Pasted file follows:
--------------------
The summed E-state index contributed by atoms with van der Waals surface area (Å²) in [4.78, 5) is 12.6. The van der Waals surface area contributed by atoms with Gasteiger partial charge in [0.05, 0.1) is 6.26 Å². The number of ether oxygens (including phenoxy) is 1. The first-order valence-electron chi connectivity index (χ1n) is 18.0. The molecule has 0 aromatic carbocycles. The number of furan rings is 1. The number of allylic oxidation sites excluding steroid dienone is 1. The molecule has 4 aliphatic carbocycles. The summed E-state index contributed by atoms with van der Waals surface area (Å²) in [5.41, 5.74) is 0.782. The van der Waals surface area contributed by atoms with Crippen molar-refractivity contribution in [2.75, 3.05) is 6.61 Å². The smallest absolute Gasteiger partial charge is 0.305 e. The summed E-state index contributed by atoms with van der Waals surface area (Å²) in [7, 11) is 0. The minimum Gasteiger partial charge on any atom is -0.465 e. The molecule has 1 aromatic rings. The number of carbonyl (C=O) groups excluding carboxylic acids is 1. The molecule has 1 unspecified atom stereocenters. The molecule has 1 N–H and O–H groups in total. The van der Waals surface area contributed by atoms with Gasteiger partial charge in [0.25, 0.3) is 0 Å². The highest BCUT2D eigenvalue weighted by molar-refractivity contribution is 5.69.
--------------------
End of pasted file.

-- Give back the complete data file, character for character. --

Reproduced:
The summed E-state index contributed by atoms with van der Waals surface area (Å²) in [4.78, 5) is 12.6. The van der Waals surface area contributed by atoms with Gasteiger partial charge in [0.05, 0.1) is 6.26 Å². The number of ether oxygens (including phenoxy) is 1. The first-order valence-electron chi connectivity index (χ1n) is 18.0. The molecule has 0 aromatic carbocycles. The number of furan rings is 1. The number of allylic oxidation sites excluding steroid dienone is 1. The molecule has 4 aliphatic carbocycles. The summed E-state index contributed by atoms with van der Waals surface area (Å²) in [5.41, 5.74) is 0.782. The van der Waals surface area contributed by atoms with Crippen molar-refractivity contribution in [2.75, 3.05) is 6.61 Å². The smallest absolute Gasteiger partial charge is 0.305 e. The summed E-state index contributed by atoms with van der Waals surface area (Å²) in [7, 11) is 0. The minimum Gasteiger partial charge on any atom is -0.465 e. The molecule has 1 aromatic rings. The number of carbonyl (C=O) groups excluding carboxylic acids is 1. The molecule has 1 unspecified atom stereocenters. The molecule has 1 N–H and O–H groups in total. The van der Waals surface area contributed by atoms with Gasteiger partial charge in [0.25, 0.3) is 0 Å². The highest BCUT2D eigenvalue weighted by molar-refractivity contribution is 5.69.